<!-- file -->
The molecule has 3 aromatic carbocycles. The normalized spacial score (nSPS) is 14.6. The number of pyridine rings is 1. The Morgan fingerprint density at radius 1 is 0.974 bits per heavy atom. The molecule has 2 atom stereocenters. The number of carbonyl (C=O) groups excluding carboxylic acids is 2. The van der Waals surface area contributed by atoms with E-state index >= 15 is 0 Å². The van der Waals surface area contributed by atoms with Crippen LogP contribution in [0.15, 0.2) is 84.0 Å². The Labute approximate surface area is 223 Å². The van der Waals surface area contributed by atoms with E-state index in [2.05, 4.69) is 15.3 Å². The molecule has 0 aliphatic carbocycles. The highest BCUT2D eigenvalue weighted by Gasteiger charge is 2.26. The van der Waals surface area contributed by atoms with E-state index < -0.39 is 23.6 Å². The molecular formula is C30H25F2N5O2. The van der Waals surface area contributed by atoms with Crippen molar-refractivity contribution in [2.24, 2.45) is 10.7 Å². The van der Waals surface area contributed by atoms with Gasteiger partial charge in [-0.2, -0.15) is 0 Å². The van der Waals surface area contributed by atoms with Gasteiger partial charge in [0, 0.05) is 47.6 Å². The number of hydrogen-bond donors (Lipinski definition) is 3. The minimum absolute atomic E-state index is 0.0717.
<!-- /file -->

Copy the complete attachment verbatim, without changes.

The molecule has 3 aromatic carbocycles. The normalized spacial score (nSPS) is 14.6. The number of pyridine rings is 1. The Morgan fingerprint density at radius 1 is 0.974 bits per heavy atom. The molecule has 2 atom stereocenters. The number of carbonyl (C=O) groups excluding carboxylic acids is 2. The van der Waals surface area contributed by atoms with E-state index >= 15 is 0 Å². The van der Waals surface area contributed by atoms with Crippen LogP contribution in [0.15, 0.2) is 84.0 Å². The Labute approximate surface area is 223 Å². The van der Waals surface area contributed by atoms with E-state index in [2.05, 4.69) is 15.3 Å². The molecule has 0 aliphatic carbocycles. The highest BCUT2D eigenvalue weighted by Gasteiger charge is 2.26. The van der Waals surface area contributed by atoms with E-state index < -0.39 is 23.6 Å². The molecular formula is C30H25F2N5O2. The van der Waals surface area contributed by atoms with Crippen molar-refractivity contribution in [2.24, 2.45) is 10.7 Å². The van der Waals surface area contributed by atoms with Gasteiger partial charge in [-0.2, -0.15) is 0 Å². The van der Waals surface area contributed by atoms with Gasteiger partial charge in [0, 0.05) is 47.6 Å². The number of hydrogen-bond donors (Lipinski definition) is 3. The minimum absolute atomic E-state index is 0.0717.